Format

Send to

Choose Destination
J Clin Gastroenterol. 2018 Aug;52(7):635-640. doi: 10.1097/MCG.0000000000000817.

Clinical and Histopathologic Features of Colorectal Adenocarcinoma in Crohn's Disease.

Author information

1
Department of Surgery.
2
Institute of Pathology.
3
Department of Internal Medicine III, Medical Faculty Mannheim, Heidelberg University, Germany.
4
Division Signaling and Functional Genomics, German Cancer Research Center (DKFZ).
5
Department of Cell and Molecular Biology, Medical Faculty Mannheim, Heidelberg University, Heidelberg, Germany.
6
Department of Visceral and Transplant Surgery, University Hospital Zurich, Zurich, Switzerland.

Abstract

GOALS:

The aim of this study was to assess the histopathologic characteristics of colorectal carcinomas (CRC) in patients with Crohn's disease (CD).

BACKGROUND:

A higher frequency of microsatellite instability (MSI) is seen in mucinous compared with nonmucinous CRC which suggests that its pathogenesis involves distinct molecular pathways. Several publications reported a higher percentage of mucinous adenocarcinoma in CD patients with CRC. So far, there has been no investigation of MSI in CD patients with mucinous CRC.

STUDY:

The medical records of patients who underwent surgery for CRC were reviewed and those with a history of CD identified. The data of histologic classification and MSI status of the tumor were investigated.

RESULTS:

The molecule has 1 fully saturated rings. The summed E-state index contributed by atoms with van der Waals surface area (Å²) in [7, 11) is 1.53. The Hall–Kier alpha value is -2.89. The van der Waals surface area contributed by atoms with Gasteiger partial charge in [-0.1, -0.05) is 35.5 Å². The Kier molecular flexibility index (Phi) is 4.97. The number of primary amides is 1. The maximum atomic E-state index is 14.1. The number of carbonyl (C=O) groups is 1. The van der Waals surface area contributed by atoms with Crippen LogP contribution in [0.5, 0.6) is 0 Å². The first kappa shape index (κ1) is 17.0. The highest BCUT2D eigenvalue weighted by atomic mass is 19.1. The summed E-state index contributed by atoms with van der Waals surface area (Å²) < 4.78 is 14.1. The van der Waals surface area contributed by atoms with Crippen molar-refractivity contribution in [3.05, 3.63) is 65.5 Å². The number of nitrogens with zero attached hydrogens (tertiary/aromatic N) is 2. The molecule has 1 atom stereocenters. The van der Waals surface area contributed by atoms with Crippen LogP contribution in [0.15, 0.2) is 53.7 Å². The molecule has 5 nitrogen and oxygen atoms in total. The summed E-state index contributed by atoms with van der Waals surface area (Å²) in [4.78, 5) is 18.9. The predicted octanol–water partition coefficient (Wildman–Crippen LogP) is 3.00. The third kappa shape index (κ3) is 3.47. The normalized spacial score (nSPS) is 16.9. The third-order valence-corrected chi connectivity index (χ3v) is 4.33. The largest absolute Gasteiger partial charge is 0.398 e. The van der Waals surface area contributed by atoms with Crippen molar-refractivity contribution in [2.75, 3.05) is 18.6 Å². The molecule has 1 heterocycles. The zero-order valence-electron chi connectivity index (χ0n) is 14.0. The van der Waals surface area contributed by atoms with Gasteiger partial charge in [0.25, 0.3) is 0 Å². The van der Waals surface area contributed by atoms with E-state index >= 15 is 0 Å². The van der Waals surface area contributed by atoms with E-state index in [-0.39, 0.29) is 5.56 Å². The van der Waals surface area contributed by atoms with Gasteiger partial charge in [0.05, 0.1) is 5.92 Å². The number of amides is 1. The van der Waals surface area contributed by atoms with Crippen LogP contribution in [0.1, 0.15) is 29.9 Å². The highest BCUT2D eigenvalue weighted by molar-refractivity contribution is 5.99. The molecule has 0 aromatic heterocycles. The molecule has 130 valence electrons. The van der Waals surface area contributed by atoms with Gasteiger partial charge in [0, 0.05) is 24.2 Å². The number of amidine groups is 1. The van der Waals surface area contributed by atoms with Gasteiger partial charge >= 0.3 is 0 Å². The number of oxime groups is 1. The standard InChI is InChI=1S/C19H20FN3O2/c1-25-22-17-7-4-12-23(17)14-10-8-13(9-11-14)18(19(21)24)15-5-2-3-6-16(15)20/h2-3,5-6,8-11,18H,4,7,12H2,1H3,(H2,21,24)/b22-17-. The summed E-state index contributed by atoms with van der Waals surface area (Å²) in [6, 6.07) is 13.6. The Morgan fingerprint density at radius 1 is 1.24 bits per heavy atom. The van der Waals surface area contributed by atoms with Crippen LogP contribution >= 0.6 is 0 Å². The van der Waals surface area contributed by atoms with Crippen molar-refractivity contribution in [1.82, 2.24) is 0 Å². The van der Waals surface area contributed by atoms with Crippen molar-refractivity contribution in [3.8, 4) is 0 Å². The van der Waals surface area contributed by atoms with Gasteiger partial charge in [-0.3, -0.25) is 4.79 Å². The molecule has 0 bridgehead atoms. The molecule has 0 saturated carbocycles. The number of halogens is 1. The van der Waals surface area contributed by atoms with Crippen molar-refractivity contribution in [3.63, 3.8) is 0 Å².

Fourteen patients with CD-associated CRC were identified (5 female, 9 male) resulting in 20 CRC in total. Histologic investigation revealed 7 adenocarcinomas without a mucinous or signet ring cell component. All other CRCs harbored a mucinous (n=11) and/or signet ring cell (n=6) component. All tumors assessed for MSI were found to be microsatellite stable.

CONCLUSIONS:

Our data indicate that CRCs with signet ring cell and mucinous components were much more common in patients with CD than in patients with sporadic CRC. This observation suggests that CRC in CD represent an own entity with distinct histopathologic and molecular features. This may implicate potential consequences for diagnosis and therapy of CRC in CD in the future as well as new factors to identify patients with an increased risk for developing CRC in CD.

PMID:
28654553
DOI:
10.1097/MCG.0000000000000817
Free full text

Supplemental Content

Full text links

Icon for Wolters Kluwer Icon for Zurich Open Access Repository and Archive
Loading ...
Support Center